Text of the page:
On the Rise of the Obamasphere
by Upstate Dem, Sun Apr 13, 2008 at 09:46:03 AM EDT
There is a deep-seated craving common to all
men of words which determines their attitude
to the prevailing order. It is a craving for
recognition; a craving for a clearly marked
status above the common run of humanity.
"Vanity," said Napoleon, "made the Revolution;
liberty was only a pretext."
--Eric Hoffer, The True Believer
Too many progressive websites now serve up identical daily fare: endless praise for Barack Obama; relentless criticism of Hillary Clinton; and, above all, great torrents of mathematical argumentation explaining why the contest needs to end immediately.
Some on the left are worried about potential Democratic disunity in the fall. Many more seem dazzled by Obama's apparent charisma. Still others are simply incapable of dealing rationally with the Clintons. (Jonathan Chait of The New Republic called Hillary a "fratricidal maniac" for not yielding to the dictates of Obama math. Whatever, Jon.)
But there's another reason for Obama's popularity among bloggers--indeed, among much of the left-of-center commentariat from TNR to The Nation.
They need each other.
Hillary Clinton may or may not make a good president, but one thing's for sure--she won't be reinventing the wheel. No transcendental speechifying. No post-partisan mind-melding with Mitch McConnell. A Clinton presidency will contain its fair share of divisive politics. We pretty much know what that looks like. Some of us even welcome it.
For many bloggers the problem with Hillary isn't that she's a shrieking, mendacious harpy. That's for their comment sections. The problem is that her candidacy doesn't provide them with a subject worthy of their talents.
Enter Barack Obama, a slick politician peddling an extremely vague blueprint for change that cries out for further explication. In due course, from the fertile steppes of progressive cyberspace, appears a multitude of bold theoreticians and stalwart number crunchers, all eager to work overtime constructing an intellectual framework to support the Obama hype machine.
Right now their efforts are concentrated on ensuring that no renegade superdelegates or pesky voters in Michigan and Florida threaten the Obama campaign's Fortress of Inevitability. Leading the charge is Josh Marshall, and what a sad and sorry spectacle. Once an indispensable source of honest progressive journalism, TPM has lost all credibility by becoming little more than a clearinghouse for the latest Obama campaign spin, sprinkled with a few Clinton smears. (Has a more shameless Washington suck-up artist ever revealed himself?)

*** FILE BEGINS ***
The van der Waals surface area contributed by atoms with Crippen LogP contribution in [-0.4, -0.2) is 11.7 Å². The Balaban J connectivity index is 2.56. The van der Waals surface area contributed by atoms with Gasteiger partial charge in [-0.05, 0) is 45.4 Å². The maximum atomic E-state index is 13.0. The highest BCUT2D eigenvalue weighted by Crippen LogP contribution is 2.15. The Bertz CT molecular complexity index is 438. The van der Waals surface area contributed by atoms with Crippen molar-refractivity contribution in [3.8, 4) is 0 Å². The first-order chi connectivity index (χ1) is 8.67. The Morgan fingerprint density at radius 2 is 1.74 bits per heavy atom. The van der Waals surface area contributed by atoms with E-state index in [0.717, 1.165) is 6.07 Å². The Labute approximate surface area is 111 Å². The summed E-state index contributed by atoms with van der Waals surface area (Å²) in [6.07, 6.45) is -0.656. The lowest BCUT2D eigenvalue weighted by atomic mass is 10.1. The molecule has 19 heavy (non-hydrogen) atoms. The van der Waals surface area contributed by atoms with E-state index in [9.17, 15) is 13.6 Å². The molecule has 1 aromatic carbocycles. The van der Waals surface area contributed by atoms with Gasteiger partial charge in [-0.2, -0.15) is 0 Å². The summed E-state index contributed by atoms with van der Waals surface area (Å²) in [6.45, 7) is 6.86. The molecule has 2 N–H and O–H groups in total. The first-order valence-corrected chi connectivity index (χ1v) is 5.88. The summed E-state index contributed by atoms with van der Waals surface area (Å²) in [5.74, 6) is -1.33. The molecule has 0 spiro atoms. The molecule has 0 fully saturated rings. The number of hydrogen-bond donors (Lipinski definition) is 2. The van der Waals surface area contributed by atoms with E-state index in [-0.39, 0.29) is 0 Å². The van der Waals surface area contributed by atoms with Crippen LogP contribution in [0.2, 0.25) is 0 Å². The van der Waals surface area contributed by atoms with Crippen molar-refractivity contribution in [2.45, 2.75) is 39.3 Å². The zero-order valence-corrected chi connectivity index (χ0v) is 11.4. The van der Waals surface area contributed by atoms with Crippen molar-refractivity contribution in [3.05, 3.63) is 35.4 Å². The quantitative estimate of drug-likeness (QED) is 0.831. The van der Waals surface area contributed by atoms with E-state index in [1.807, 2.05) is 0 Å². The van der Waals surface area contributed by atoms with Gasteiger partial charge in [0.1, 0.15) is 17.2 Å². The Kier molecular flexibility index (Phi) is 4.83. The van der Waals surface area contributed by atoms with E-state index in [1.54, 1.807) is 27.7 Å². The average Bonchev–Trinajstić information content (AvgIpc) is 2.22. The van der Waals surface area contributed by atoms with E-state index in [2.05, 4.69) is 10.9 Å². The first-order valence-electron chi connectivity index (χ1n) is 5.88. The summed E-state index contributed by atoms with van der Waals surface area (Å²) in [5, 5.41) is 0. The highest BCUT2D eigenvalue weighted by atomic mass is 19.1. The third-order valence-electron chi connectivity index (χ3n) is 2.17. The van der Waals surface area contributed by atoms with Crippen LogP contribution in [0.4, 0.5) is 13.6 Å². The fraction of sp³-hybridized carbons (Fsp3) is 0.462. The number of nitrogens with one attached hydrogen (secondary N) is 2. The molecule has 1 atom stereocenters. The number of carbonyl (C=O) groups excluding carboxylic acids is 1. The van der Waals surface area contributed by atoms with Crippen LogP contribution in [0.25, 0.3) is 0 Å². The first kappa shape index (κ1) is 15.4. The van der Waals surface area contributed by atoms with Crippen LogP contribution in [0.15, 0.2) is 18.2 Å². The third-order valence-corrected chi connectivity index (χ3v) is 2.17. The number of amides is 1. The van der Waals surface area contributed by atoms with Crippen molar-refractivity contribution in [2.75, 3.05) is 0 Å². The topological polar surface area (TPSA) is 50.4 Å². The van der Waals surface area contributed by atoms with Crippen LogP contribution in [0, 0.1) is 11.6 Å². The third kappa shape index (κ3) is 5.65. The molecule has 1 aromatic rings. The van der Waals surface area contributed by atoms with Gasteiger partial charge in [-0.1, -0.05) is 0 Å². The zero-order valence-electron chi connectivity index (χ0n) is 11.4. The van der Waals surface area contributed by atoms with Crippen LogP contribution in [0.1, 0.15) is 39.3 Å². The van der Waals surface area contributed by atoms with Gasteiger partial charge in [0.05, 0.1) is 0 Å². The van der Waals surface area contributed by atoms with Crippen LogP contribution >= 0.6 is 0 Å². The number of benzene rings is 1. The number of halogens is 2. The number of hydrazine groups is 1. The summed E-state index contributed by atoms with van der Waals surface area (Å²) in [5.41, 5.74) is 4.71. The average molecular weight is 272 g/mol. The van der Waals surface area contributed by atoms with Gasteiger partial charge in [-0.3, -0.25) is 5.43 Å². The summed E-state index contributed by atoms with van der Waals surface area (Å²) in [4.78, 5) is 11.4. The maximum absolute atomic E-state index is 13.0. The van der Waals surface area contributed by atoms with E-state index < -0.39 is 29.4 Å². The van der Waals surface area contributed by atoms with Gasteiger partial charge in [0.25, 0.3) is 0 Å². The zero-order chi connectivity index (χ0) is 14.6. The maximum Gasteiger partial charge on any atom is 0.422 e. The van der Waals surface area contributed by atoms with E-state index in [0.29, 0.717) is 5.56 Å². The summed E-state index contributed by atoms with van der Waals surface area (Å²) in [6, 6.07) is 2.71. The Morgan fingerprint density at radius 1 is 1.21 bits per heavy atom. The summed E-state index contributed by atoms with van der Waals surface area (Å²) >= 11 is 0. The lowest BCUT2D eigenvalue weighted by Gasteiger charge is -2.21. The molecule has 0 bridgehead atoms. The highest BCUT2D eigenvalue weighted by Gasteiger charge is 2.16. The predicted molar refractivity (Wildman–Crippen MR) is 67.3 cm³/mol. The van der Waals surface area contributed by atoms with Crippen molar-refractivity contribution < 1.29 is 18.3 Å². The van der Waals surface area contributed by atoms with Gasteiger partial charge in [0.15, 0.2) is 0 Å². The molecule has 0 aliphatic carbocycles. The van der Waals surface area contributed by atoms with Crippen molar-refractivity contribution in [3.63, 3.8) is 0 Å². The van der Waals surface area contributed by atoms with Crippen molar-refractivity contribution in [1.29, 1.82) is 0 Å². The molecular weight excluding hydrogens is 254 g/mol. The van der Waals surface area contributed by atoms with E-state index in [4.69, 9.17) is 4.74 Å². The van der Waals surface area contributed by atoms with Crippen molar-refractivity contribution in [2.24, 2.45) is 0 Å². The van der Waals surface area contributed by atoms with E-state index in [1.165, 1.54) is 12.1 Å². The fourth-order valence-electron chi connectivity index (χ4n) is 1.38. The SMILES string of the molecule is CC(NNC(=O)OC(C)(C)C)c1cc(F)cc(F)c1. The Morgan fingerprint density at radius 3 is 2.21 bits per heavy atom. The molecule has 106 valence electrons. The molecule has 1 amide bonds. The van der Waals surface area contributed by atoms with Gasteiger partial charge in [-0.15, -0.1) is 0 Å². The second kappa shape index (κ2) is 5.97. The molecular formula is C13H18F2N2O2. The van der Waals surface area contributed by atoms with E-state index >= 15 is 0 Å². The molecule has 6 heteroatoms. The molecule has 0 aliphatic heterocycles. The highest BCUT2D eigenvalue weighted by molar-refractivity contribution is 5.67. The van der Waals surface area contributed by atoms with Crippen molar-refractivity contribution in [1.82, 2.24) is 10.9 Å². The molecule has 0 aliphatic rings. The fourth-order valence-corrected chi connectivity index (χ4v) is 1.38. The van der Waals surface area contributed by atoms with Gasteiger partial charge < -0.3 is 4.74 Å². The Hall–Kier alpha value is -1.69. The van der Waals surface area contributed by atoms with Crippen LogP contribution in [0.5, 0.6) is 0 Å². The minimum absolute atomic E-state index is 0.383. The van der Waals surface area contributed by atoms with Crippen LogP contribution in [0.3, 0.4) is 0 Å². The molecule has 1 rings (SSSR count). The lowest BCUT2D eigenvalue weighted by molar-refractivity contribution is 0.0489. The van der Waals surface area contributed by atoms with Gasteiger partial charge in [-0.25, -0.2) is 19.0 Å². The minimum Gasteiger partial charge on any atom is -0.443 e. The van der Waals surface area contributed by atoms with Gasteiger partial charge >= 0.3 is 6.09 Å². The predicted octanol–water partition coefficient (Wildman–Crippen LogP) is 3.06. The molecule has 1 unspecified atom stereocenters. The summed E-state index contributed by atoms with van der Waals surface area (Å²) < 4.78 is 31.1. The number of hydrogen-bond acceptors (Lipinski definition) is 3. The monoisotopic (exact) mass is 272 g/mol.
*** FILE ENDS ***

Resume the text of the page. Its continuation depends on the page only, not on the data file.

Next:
As long as the mainstream media has the Clintons to kick around, they'll be in lockstep with the Obamasphere, at least until their McCain fetish overpowers them. If Obama manages to get elected, an unfortunate dynamic will emerge.
The media has no interest in promoting a Democratic agenda--ever. Obama will be expected to fulfill his canpaign promise--as caricatured by the press--to end all the "partisan bickering" and start compromising. If he doesn't...Well, Time magazine has some vintage Clinton-era "Incredible Shrinking President" covers they can recycle.
Obama won't relish getting photoshopped into that particular picture. His universal health care plan will start looking even less universal than it does now.
Howls of protest will come from hardcore policy wonks, but Obama needn't worry--the big brains at Open Left, along with the rest of his online vanguard of hope, have his back. They're currently seen waving his old Iraq speech in front of Hillary Clinton like Van Helsing brandishing a crucifix because they're not sure he's very committed to progressive solutions. It's no big deal, though. Obama is transcendentally transforming American society, and something so grand takes time. The policy will have to wait for the politics. Someday Congress will be full of Wellstone liberals. Someday.
What de Remusat said of Thiers is perhaps true
of most men of words: "he has much more vanity
than ambition; and he prefers consideration to
obedience, and the appearance of power to power
itself. Consult him constantly, and then do
just as you please. He will take more notice
of your deference to him than of your actions."
At least we still have Paul Krugman.